Even though government is trying to create all business facilities on line, not all the permits and licenses have not become fully online yet. If any license is online, entrepreneurs are required to submit their documents manually in parallel. It also came up during the discussion in a workshop that the infrastructures of most of the offices are not well equipped to provide full digital support to entrepreneurs. Most of the entrepreneurs said that they do not get proper services, due to server failure. In case of trade licence, women exporters have to face serious obstacles, they have to visit the City Corporation office several times for getting a trade licence.
Awareness is needed for increasing their competitiveness in technological aspects as increasing level of digitisation is taking place in service delivery mechanism for trading activities. Unless they adapt to the digitised services, they will have to depend on third parties for availing the services. The prevalence of undocumented or unofficial expenses in the trading process cannot be eliminated unless traders are more aware of the legal procedures.
To obtain different permits and documents, officials of commercial departments have to visit different offices. More or less every commercial department recruits a person who is only assigned to visit those offices at the required time. Sometimes this person is named as 'Speed Man'. Offices demands for unofficial charges at the time of submitting documents for obtaining licence/certificates or collecting these licences/ certificates, duty of the speed man is to negotiate with the officials of the relevant offices about the unofficial charges. This is not feasible for a woman to manage the whole process thus have to spend more or faces delay in getting permission.
Financing is a perpetual problem of Cottage Micro Small and Medium Enterprises (CMSMEs), loan on the basis of turnover is not mentioned though different commercial banks use turnover limit in case of financing. As per circular, the decision of financing should be made by the banks by 10 working days after the loan application is submitted, but it sometimes takes more than 2-3 or more months in case of giving a decision for loans, even in cases of a small amount of loan. It depends on the relationship between bank and customer. In case of collateral, it is mentioned that the group and social guaranty will be considered. But who will be the group guarantor and their mechanism/ structure is not clearly identified in the circular.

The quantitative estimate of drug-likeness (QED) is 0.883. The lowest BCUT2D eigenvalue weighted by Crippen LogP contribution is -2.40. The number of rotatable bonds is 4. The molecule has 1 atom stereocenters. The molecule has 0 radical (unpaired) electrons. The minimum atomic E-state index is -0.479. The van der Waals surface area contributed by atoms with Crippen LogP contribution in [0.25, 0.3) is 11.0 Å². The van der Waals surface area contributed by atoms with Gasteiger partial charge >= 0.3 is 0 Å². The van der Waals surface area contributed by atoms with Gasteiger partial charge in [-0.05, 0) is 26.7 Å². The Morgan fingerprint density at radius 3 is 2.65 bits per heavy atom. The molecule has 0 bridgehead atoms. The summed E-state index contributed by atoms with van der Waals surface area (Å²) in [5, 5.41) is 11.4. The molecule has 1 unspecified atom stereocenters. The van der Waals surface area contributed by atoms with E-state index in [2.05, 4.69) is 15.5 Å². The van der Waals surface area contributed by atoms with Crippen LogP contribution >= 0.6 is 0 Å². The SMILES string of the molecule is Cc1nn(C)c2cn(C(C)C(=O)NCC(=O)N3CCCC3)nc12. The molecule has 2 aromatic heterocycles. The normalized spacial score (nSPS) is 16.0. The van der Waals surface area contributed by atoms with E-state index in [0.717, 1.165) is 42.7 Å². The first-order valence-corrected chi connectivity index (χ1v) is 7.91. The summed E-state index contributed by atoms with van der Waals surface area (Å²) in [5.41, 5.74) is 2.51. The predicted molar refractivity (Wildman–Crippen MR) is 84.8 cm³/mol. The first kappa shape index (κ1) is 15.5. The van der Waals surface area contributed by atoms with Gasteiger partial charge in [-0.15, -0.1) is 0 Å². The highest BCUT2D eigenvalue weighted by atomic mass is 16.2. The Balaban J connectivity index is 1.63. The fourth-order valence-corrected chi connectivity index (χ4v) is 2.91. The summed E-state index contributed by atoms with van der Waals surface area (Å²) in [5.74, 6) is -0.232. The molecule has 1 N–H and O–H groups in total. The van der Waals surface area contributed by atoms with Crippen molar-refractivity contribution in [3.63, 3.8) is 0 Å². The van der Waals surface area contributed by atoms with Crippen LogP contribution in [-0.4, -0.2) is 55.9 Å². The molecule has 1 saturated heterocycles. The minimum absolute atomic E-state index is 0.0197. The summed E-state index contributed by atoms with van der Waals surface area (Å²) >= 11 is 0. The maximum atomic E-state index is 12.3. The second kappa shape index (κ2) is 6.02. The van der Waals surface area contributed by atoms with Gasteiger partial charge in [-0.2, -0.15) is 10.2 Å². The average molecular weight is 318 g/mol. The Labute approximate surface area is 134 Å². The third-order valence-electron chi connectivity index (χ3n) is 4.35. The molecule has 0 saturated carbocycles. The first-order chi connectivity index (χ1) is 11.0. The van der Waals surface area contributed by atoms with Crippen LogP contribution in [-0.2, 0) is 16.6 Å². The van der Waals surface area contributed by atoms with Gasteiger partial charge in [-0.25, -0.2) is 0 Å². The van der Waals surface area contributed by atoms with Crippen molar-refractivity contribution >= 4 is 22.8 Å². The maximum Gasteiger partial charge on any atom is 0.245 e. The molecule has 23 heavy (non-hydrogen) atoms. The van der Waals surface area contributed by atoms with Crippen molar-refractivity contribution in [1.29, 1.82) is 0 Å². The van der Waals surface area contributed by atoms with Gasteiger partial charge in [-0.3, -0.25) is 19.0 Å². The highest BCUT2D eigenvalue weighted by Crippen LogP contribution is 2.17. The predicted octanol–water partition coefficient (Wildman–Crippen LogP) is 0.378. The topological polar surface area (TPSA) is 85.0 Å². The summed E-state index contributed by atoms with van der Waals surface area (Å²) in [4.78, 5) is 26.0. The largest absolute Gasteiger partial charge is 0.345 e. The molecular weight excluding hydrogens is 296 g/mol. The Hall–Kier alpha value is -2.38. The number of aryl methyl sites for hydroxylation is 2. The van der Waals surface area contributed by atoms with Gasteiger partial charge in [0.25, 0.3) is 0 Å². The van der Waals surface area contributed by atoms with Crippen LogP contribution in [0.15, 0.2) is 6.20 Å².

To expedite the CMSME loans through banks and non-banking financial institutions (NBFIs), Bangladesh Bank has introduced 4 refinancing schemes. To avail this loan, that particular industry must be located outside all the divisional cities and Dhaka, Chattogram and Narayangonj city corporations. Fixed asset (excluding building and land) of the industry must not exceed Tk 100 million (10 crore) taka. Under this scheme an entrepreneur can maximum avail Tk 30 million (3 crore) taka as short-term loan. In case of getting term loans the limit is 10 crore taka.
Women entrepreneurs would get preference under this scheme. This scheme would provide group loans to women entrepreneurs in case of facing any problem in financing a single women entrepreneur.
A refinancing scheme is also available for new entrepreneurs of cottage, micro and small industries. According to this scheme, an entrepreneur has to bear at least 20 per cent of the project. For disbursing collateral-free loans, banks and NBFIs would accept personal guarantor/third-party guarantor/social guarantor. Above three schemes are also available under shariah-based financing.
The interested banks and NBFIs who are eligible to conduct refinancing schemes have to sign an agreement with SME & Special Department of Bangladesh Bank. This facility would be provided to financial institutions on first come first serve basis.
Fair and equitable trade opportunities for women is considered as an integral part of inclusive economic development of a country. It is a reflection of greater gender equality in the distribution of economic resources that has a positive multiplier effect on an economy's inclusive and sustainable growth.
Ferdaus Ara Begum is Chief Executive Officer, Business Initiative Leading Development (BUILD)